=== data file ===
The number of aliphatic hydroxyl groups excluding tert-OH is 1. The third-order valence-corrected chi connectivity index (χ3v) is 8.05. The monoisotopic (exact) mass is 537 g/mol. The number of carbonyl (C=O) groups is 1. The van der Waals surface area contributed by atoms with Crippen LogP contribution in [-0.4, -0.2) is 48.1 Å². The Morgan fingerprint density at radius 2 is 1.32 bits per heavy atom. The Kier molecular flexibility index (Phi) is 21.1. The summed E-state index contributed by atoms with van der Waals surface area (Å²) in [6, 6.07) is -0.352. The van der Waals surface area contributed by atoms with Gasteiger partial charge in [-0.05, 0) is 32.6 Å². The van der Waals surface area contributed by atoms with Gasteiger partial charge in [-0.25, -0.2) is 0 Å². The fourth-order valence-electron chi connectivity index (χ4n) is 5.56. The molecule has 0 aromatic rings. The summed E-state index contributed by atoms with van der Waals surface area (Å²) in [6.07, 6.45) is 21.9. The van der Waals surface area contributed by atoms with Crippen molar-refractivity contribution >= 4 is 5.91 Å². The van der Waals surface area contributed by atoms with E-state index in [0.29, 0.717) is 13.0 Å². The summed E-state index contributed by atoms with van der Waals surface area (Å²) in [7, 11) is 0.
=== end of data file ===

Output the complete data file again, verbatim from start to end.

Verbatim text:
The number of aliphatic hydroxyl groups excluding tert-OH is 1. The third-order valence-corrected chi connectivity index (χ3v) is 8.05. The monoisotopic (exact) mass is 537 g/mol. The number of carbonyl (C=O) groups is 1. The van der Waals surface area contributed by atoms with Crippen LogP contribution in [-0.4, -0.2) is 48.1 Å². The Morgan fingerprint density at radius 2 is 1.32 bits per heavy atom. The Kier molecular flexibility index (Phi) is 21.1. The summed E-state index contributed by atoms with van der Waals surface area (Å²) in [6, 6.07) is -0.352. The van der Waals surface area contributed by atoms with Gasteiger partial charge in [-0.05, 0) is 32.6 Å². The van der Waals surface area contributed by atoms with Gasteiger partial charge in [-0.25, -0.2) is 0 Å². The fourth-order valence-electron chi connectivity index (χ4n) is 5.56. The molecule has 0 aromatic rings. The summed E-state index contributed by atoms with van der Waals surface area (Å²) in [6.07, 6.45) is 21.9. The van der Waals surface area contributed by atoms with Crippen molar-refractivity contribution >= 4 is 5.91 Å². The van der Waals surface area contributed by atoms with E-state index in [0.29, 0.717) is 13.0 Å². The summed E-state index contributed by atoms with van der Waals surface area (Å²) in [7, 11) is 0.